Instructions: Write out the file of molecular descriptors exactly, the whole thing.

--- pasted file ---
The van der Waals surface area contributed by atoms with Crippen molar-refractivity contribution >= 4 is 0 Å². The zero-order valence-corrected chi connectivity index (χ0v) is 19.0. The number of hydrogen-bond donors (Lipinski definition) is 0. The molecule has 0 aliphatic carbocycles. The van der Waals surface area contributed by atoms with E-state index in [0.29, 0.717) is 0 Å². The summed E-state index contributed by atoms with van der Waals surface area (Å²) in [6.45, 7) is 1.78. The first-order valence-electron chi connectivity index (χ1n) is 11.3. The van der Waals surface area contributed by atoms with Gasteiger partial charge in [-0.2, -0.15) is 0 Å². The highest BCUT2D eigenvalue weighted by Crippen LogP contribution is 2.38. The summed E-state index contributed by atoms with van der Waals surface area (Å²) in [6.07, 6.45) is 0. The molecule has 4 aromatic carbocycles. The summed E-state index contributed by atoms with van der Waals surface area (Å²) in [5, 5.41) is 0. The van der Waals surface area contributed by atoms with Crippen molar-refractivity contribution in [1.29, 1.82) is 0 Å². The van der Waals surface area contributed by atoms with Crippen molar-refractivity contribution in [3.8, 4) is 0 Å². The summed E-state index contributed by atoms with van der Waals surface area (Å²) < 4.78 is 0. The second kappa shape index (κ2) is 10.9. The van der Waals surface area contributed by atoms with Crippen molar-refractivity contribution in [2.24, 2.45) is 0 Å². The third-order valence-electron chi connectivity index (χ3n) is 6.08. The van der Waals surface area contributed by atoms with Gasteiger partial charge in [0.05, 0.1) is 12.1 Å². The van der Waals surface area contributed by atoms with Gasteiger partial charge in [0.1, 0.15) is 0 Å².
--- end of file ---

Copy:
The van der Waals surface area contributed by atoms with Crippen molar-refractivity contribution >= 4 is 0 Å². The zero-order valence-corrected chi connectivity index (χ0v) is 19.0. The number of hydrogen-bond donors (Lipinski definition) is 0. The molecule has 0 aliphatic carbocycles. The van der Waals surface area contributed by atoms with E-state index in [0.29, 0.717) is 0 Å². The summed E-state index contributed by atoms with van der Waals surface area (Å²) in [6.45, 7) is 1.78. The first-order valence-electron chi connectivity index (χ1n) is 11.3. The van der Waals surface area contributed by atoms with Gasteiger partial charge in [-0.2, -0.15) is 0 Å². The highest BCUT2D eigenvalue weighted by Crippen LogP contribution is 2.38. The summed E-state index contributed by atoms with van der Waals surface area (Å²) in [6.07, 6.45) is 0. The molecule has 4 aromatic carbocycles. The summed E-state index contributed by atoms with van der Waals surface area (Å²) in [5, 5.41) is 0. The van der Waals surface area contributed by atoms with Crippen molar-refractivity contribution in [1.29, 1.82) is 0 Å². The van der Waals surface area contributed by atoms with Crippen molar-refractivity contribution in [3.8, 4) is 0 Å². The summed E-state index contributed by atoms with van der Waals surface area (Å²) < 4.78 is 0. The second kappa shape index (κ2) is 10.9. The van der Waals surface area contributed by atoms with Crippen molar-refractivity contribution in [2.24, 2.45) is 0 Å². The third-order valence-electron chi connectivity index (χ3n) is 6.08. The van der Waals surface area contributed by atoms with Gasteiger partial charge in [0.05, 0.1) is 12.1 Å². The van der Waals surface area contributed by atoms with Gasteiger partial charge in [0.1, 0.15) is 0 Å².